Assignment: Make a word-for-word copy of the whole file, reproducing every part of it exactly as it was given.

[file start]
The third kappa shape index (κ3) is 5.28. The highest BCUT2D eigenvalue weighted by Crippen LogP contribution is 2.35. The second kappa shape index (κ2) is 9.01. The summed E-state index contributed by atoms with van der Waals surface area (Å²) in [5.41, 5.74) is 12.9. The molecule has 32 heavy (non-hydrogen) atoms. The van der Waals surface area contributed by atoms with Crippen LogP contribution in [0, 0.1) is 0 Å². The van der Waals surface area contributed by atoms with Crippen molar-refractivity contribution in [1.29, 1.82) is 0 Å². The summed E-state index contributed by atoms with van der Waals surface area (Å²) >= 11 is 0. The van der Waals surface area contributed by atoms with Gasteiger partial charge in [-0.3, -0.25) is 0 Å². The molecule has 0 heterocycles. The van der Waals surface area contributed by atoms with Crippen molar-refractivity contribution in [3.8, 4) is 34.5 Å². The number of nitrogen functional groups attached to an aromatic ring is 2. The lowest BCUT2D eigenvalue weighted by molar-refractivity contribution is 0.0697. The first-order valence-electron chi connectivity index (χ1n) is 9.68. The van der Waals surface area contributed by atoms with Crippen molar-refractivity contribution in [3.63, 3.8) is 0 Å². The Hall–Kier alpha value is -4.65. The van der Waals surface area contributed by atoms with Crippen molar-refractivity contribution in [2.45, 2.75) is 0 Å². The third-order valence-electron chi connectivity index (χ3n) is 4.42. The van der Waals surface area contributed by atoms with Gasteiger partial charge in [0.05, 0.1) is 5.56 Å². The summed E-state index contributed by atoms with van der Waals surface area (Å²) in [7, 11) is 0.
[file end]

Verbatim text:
The third kappa shape index (κ3) is 5.28. The highest BCUT2D eigenvalue weighted by Crippen LogP contribution is 2.35. The second kappa shape index (κ2) is 9.01. The summed E-state index contributed by atoms with van der Waals surface area (Å²) in [5.41, 5.74) is 12.9. The molecule has 32 heavy (non-hydrogen) atoms. The van der Waals surface area contributed by atoms with Crippen LogP contribution in [0, 0.1) is 0 Å². The van der Waals surface area contributed by atoms with Crippen molar-refractivity contribution in [1.29, 1.82) is 0 Å². The summed E-state index contributed by atoms with van der Waals surface area (Å²) >= 11 is 0. The van der Waals surface area contributed by atoms with Gasteiger partial charge in [-0.3, -0.25) is 0 Å². The molecule has 0 heterocycles. The van der Waals surface area contributed by atoms with Crippen molar-refractivity contribution in [3.8, 4) is 34.5 Å². The number of nitrogen functional groups attached to an aromatic ring is 2. The lowest BCUT2D eigenvalue weighted by molar-refractivity contribution is 0.0697. The first-order valence-electron chi connectivity index (χ1n) is 9.68. The van der Waals surface area contributed by atoms with Crippen molar-refractivity contribution in [3.63, 3.8) is 0 Å². The Hall–Kier alpha value is -4.65. The van der Waals surface area contributed by atoms with Crippen molar-refractivity contribution in [2.45, 2.75) is 0 Å². The third-order valence-electron chi connectivity index (χ3n) is 4.42. The van der Waals surface area contributed by atoms with Gasteiger partial charge in [0.05, 0.1) is 5.56 Å². The summed E-state index contributed by atoms with van der Waals surface area (Å²) in [7, 11) is 0.